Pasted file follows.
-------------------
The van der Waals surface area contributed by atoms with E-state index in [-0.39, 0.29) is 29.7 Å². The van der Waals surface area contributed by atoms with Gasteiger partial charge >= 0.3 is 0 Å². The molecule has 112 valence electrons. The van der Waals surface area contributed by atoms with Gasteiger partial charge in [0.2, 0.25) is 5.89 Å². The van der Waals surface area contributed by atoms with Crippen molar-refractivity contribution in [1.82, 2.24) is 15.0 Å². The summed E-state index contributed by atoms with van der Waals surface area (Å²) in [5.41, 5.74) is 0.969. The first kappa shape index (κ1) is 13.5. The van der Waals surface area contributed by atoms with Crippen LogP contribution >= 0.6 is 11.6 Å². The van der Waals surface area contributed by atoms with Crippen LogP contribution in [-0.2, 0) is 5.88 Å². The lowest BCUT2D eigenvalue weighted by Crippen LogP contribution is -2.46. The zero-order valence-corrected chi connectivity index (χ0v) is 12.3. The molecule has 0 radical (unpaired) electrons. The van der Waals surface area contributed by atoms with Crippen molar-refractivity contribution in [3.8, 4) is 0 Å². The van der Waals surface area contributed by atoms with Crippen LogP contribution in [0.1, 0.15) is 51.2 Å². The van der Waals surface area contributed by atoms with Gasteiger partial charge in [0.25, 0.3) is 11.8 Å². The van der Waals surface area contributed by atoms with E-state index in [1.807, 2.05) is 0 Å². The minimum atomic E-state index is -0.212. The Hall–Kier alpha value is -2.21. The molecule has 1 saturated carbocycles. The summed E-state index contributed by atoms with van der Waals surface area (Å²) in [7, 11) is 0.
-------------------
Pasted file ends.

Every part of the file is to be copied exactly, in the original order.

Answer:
The van der Waals surface area contributed by atoms with E-state index in [-0.39, 0.29) is 29.7 Å². The van der Waals surface area contributed by atoms with Gasteiger partial charge >= 0.3 is 0 Å². The molecule has 112 valence electrons. The van der Waals surface area contributed by atoms with Gasteiger partial charge in [0.2, 0.25) is 5.89 Å². The van der Waals surface area contributed by atoms with Crippen molar-refractivity contribution in [1.82, 2.24) is 15.0 Å². The summed E-state index contributed by atoms with van der Waals surface area (Å²) in [5.41, 5.74) is 0.969. The first kappa shape index (κ1) is 13.5. The van der Waals surface area contributed by atoms with Crippen LogP contribution >= 0.6 is 11.6 Å². The van der Waals surface area contributed by atoms with Crippen LogP contribution in [-0.2, 0) is 5.88 Å². The lowest BCUT2D eigenvalue weighted by Crippen LogP contribution is -2.46. The zero-order valence-corrected chi connectivity index (χ0v) is 12.3. The molecule has 0 radical (unpaired) electrons. The van der Waals surface area contributed by atoms with Crippen molar-refractivity contribution in [3.8, 4) is 0 Å². The van der Waals surface area contributed by atoms with Crippen LogP contribution in [0.1, 0.15) is 51.2 Å². The van der Waals surface area contributed by atoms with Gasteiger partial charge in [0.25, 0.3) is 11.8 Å². The van der Waals surface area contributed by atoms with E-state index in [1.807, 2.05) is 0 Å². The minimum atomic E-state index is -0.212. The Hall–Kier alpha value is -2.21. The molecule has 1 saturated carbocycles. The summed E-state index contributed by atoms with van der Waals surface area (Å²) in [7, 11) is 0.